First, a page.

The Bedouin parents talked about the difficulty of not belonging to any side. If they dare to express their disapproval of the war, the Jews say to them “If you don’t like it here, join your brothers in Gaza”, whereas in the eyes of the Arab world, they are considered traitors for consorting with the Jews. The Jewish parents talked about the difficult and lonely feeling of being seen very practically as traitors, about how difficult it is to think and believe differently than the grocer, the bus driver, the neighbors, even differently than their own friends, or sometimes their own family: namely, that this war is completely futile. That every war is futile. That it is possible and necessary to do things differently, and we must do things differently. I don’t remember all of the words, nor all of the stories, but we sat together and talked, and cried, and sat together in silence when we had no more words, or when they failed to express what was in our hearts. And most importantly, we felt that we were not alone.
At the end of the war, we packed up seemingly endless boxes and bags of food, baby formula, baby clothes, diapers, clothing, blankets and mattresses, which we collected and sent to Gaza. As if somehow to reach out our hands over the enormous space dividing us from Gaza, over the desperation covered kilometers, as if to say: we are thinking of you with all of our hearts, and (as far as I am concerned, at least): sorry.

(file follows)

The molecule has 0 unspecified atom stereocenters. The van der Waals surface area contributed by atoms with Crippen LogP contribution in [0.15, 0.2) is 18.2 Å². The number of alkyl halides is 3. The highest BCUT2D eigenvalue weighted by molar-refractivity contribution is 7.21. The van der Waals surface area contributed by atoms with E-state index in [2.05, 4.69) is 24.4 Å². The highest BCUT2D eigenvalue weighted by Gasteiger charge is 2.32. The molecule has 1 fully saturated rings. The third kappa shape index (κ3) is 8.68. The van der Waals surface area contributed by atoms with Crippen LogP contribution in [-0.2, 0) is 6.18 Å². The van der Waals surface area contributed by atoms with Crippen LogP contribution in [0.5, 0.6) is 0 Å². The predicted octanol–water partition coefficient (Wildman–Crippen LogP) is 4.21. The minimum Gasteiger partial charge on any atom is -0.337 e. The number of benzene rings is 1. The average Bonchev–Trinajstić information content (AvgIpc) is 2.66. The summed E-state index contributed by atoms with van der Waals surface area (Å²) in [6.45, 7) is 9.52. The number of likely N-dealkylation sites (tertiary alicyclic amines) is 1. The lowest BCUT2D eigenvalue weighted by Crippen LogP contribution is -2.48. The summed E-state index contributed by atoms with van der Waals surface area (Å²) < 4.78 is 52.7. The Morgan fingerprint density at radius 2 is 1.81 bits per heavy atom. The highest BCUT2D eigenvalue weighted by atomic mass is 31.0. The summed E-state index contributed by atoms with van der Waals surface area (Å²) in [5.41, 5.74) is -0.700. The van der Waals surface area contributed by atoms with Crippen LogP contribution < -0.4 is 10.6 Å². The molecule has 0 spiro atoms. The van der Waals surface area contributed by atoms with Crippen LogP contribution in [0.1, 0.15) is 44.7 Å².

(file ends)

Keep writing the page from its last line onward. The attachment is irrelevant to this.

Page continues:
Somehow, despite the war, and despite the elections, life goes on.
A few small yet significant events that took place recently in the kindergarten relate to our relationships with the wider community, both in Tivon and throughout the Galilee.
Yaffa, an experienced Waldorf kindergarten teacher, arrived to give us a lecture. The meeting was humorous and enriching: Yaffa’s punch lines were as good as any stand-up artist’s, and the meeting engaged our curiosity to further our knowledge and gain new insights.
At the beginning of February a group of students from the Oranim Teacher Training College, who were studying to become kindergarten and school teachers, visited our kindergarten. The visit came about in reaction to very critical comments which were made in their classroom about the possibility of Arab and Jewish children studying together. Their teacher wanted to show them that other possibilities do exist. The students were introduced for the first time to Waldorf education and to Arab-Jewish education. They listened to a short survey about the Ein Bustan kindergarten and about Waldorf Education in general, they listened to the personal stories of parents that came to meet with them, and they were able to ask questions freely. They were not afraid to ask frank questions such as : “Were you (the kindergarten parents) “For the State of Israel or Against It during the war”? And it was important that they were able to receive an answer that reminded them that we are all part of the State of Israel - and yet , it is possible to be against the war.